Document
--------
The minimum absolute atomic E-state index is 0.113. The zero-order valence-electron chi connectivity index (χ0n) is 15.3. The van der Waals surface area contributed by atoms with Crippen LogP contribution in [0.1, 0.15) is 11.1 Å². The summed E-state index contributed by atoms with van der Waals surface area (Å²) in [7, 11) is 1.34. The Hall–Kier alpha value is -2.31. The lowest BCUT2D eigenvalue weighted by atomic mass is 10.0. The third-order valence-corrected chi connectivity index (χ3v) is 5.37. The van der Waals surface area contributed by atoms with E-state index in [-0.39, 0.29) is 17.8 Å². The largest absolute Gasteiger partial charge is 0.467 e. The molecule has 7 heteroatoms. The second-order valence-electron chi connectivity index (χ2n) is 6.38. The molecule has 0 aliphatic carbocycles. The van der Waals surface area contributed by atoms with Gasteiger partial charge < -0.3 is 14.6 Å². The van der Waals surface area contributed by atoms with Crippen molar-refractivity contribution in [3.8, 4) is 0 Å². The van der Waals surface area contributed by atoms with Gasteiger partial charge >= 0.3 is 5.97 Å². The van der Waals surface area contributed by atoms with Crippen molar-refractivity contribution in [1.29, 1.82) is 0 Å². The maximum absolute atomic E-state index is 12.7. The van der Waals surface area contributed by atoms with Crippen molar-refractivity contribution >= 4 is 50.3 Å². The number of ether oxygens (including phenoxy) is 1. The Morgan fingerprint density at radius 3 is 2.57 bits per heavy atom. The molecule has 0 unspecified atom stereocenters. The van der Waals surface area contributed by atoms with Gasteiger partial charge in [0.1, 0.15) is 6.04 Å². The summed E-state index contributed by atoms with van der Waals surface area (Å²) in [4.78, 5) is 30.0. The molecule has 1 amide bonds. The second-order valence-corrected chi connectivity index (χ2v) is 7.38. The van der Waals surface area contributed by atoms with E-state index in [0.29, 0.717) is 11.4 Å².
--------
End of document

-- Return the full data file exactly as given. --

The minimum absolute atomic E-state index is 0.113. The zero-order valence-electron chi connectivity index (χ0n) is 15.3. The van der Waals surface area contributed by atoms with Crippen LogP contribution in [0.1, 0.15) is 11.1 Å². The summed E-state index contributed by atoms with van der Waals surface area (Å²) in [7, 11) is 1.34. The Hall–Kier alpha value is -2.31. The lowest BCUT2D eigenvalue weighted by atomic mass is 10.0. The third-order valence-corrected chi connectivity index (χ3v) is 5.37. The van der Waals surface area contributed by atoms with E-state index in [-0.39, 0.29) is 17.8 Å². The largest absolute Gasteiger partial charge is 0.467 e. The molecule has 7 heteroatoms. The second-order valence-electron chi connectivity index (χ2n) is 6.38. The molecule has 0 aliphatic carbocycles. The van der Waals surface area contributed by atoms with Gasteiger partial charge < -0.3 is 14.6 Å². The van der Waals surface area contributed by atoms with Crippen molar-refractivity contribution in [3.8, 4) is 0 Å². The van der Waals surface area contributed by atoms with Gasteiger partial charge >= 0.3 is 5.97 Å². The van der Waals surface area contributed by atoms with Crippen molar-refractivity contribution in [1.29, 1.82) is 0 Å². The maximum absolute atomic E-state index is 12.7. The van der Waals surface area contributed by atoms with Crippen molar-refractivity contribution >= 4 is 50.3 Å². The number of ether oxygens (including phenoxy) is 1. The Morgan fingerprint density at radius 3 is 2.57 bits per heavy atom. The molecule has 0 unspecified atom stereocenters. The van der Waals surface area contributed by atoms with Gasteiger partial charge in [0.1, 0.15) is 6.04 Å². The summed E-state index contributed by atoms with van der Waals surface area (Å²) in [4.78, 5) is 30.0. The molecule has 1 amide bonds. The second-order valence-corrected chi connectivity index (χ2v) is 7.38. The van der Waals surface area contributed by atoms with E-state index in [0.29, 0.717) is 11.4 Å².